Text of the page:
Friday, May 18, 2007

Pet Are Man's Best Friend – But Woman's Practice Children

Today's guest blog is from Taylor McGovern who wrote a wonderful journal entry for my family life class that I thought should be shared.

We haven’t talked about gender differences in quite a while but I noticed one recently that I have to talk about. Women treat their pets as their children and men treat them as their friends. My boyfriend’s brother, Ben is dating a girl who just got a new puppy. The dog is absolutely adorable but she talks to it like it is her new-born child. She says things like, “Now, mommy says don’t bite. Listen to mommy.” Of course, the dog has no idea what she’s saying and continues to bite her and everything else in sight because it is a DOG not a child. And she also calls Ben the dog’s “daddy” but they’ve been dating for less than a month. I assume it doesn’t freak him out but I know it would freak Brian out. This is an extreme case and I’m being rather hard on this girl but Brian and I have been laughing about it all week. I just got a new cat at Christmas and I’m just as guilty as she is with the baby talk – although I never said anything about being it’s “mommy” or Brian being it’s “daddy.” My mom, however, would say things like “Come here to your grandma” which is just hilarious. Anyway, the point I’m getting to is that women get pets and it’s like they are getting children.

But men treat animals as newfound friends. My dad talks to my cat in a normal voice and feels sorry for him when we are coddling him. He’ll call him by saying, “OTIS, my man!” which is very friendly and masculine. Ben will play with his girlfriend’s dog instead of cuddling with him and he uses his normal voice. My dad makes fun of anyone who talks to an animal in any abnormal voice. The pets for men are new friends, companions. I guess that’s why they call dogs man’s best friend – although I think they were speaking of mankind with that phrase.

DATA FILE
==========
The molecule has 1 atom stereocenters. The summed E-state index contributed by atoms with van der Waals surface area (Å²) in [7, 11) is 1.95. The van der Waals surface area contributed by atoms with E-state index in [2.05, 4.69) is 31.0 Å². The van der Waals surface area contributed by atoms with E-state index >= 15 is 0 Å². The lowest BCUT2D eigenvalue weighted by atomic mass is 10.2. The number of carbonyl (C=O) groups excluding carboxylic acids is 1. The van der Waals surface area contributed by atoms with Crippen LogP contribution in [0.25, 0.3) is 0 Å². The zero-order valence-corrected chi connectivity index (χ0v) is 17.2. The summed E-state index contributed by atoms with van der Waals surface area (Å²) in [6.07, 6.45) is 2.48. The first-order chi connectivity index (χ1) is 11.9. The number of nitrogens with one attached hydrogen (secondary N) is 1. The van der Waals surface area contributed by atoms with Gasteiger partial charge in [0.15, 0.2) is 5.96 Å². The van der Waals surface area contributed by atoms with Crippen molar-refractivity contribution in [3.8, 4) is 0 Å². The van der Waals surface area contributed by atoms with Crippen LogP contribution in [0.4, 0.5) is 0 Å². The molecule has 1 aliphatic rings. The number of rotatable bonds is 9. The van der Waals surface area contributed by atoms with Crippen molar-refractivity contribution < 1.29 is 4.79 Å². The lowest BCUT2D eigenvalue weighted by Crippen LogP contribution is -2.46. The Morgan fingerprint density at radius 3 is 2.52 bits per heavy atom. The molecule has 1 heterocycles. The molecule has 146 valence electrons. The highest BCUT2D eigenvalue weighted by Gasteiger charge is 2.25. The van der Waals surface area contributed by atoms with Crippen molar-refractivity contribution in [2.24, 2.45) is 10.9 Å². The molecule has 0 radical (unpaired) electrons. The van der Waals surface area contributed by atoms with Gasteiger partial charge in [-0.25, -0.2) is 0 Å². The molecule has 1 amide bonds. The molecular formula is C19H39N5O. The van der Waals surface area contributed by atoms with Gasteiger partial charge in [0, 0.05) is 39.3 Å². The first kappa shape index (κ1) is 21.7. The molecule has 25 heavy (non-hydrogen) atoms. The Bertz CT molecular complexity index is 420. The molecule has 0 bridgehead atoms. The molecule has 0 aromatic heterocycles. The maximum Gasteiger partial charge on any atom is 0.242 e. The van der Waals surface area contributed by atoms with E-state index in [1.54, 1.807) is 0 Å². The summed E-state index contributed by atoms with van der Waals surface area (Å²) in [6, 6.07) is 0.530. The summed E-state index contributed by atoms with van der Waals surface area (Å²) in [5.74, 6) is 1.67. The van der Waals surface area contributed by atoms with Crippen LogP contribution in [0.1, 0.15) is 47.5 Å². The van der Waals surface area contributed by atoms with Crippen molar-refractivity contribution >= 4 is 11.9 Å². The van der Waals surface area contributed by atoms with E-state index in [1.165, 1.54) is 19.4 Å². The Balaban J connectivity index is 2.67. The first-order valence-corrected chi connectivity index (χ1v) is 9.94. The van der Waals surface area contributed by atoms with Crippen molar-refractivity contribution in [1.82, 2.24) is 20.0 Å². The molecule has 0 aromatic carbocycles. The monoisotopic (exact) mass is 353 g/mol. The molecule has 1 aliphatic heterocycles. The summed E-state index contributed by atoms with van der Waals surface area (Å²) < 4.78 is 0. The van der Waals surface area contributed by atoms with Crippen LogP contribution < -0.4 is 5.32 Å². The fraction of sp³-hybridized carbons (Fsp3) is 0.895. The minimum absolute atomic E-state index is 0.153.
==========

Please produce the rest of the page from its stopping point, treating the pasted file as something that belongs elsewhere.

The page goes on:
It’s interesting because these two views on pets are totally different and I wonder how many couples (like Ben and his girlfriend) get pets thinking one thing about them and then find out that their mate is thinking another thing. What a mean is – if a girl gets a dog and thinks it’s going to be a tester child while the guy thinks it’s going to be a new friend, there could be some problems


Anonymous said...

Question: would the way a man relates to a bitch be different than the way he relates to Old Yeller?

I think the answer is yes.

Anonymous said...

Some interesting research: the sex-based influence is not one-directional. The dogs also respond differently based on the gender of their owner.

I like to use examples of student research in my statistics class; students were intrigued with the following article.

Chloe Wormser, a student at Lake Forest College, published Sex Dependent Interactions Between Humans and Dogs in their online jounal Eukaryon, Vol. 2 in January of 2006.